||Bertrams Star Rating: 1 stars (out of 5)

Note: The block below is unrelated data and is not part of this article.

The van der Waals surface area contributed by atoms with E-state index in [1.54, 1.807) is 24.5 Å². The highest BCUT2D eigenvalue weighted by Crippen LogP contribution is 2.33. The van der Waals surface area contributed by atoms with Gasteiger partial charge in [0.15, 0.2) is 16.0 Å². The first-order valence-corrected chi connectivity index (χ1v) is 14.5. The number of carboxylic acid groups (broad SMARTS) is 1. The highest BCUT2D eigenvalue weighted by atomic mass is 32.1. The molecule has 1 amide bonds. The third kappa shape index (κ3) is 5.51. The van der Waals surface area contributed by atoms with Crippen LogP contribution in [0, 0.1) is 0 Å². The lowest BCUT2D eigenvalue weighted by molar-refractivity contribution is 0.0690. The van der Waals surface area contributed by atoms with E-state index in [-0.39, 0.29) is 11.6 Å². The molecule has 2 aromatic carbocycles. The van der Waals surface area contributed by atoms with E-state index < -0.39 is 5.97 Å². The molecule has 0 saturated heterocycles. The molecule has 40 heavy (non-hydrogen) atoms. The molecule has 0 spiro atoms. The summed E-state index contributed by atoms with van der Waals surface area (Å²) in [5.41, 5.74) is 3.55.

Brent Timmerman has over 20 years of work experience in both the private- and public-sectors. While completing his master's degree in Mechanical Engineering from the University of Manitoba, he accepted an engineering position at a local aerospace company based in Winnipeg, Manitoba. This company had a strong continuous improvement culture and was rapidly expanding across the globe into different markets and locations-as a result, Brent had the benefit of travelling around the world supporting new facilities as they were set up to operate to follow the same practices as the head office. Kaizen, kaikaku, huddle meetings, and visual metrics, among other typical Lean management elements, were introduced at each site. Brent transitioned into an engineering management job in 2001, and then held several engineering director positions until leaving the organization in 2012 to join Manitoba Housing. Brent's first role within the social housing crown corporation for the Manitoba Government was the executive director of asset management, where he was responsible for a branch of over 65 staff, a capital budget of over $80M (Cdn), and the capital upgrade projects for a portfolio of over 3500 buildings across the province. After two years, Brent was selected to serve as the chief operating officer for the corporation, where he was responsible for all aspects of operations, a staff of over 430 personnel, and an annual operating budget of over $100M. In 2014, Brent was made the executive sponsor of the corporation's Lean transformation, in an organization that had no experience with any of the methodologies or tools related to Lean or operations excellence. It was this responsibility, to champion the integration of the culture change and the tools from the industrial origins of Lean into a completely new setting, that gave Brent an appreciation for the challenge that many leaders face when beginning a Lean journey for the first time. After four years as COO at Manitoba Housing, Brent was asked by the deputy minister for the Department of Families to assume the role of Chief Innovation Officer for the Department. Brent is currently in this role, where he supports approximately 2,500 government staff across multiple divisions with the development of a continuous improvement culture and supporting methodology. Brent is a registered Professional Engineer in the Province of Manitoba, a certified Project Management Professional with the Project Management Institute, and a certified Lean Black Belt from Lean Sensei International. He holds both Bachelor of Science and Master of Science degrees in mechanical engineering from the University of Manitoba. He lives in Winnipeg with his wife and two children.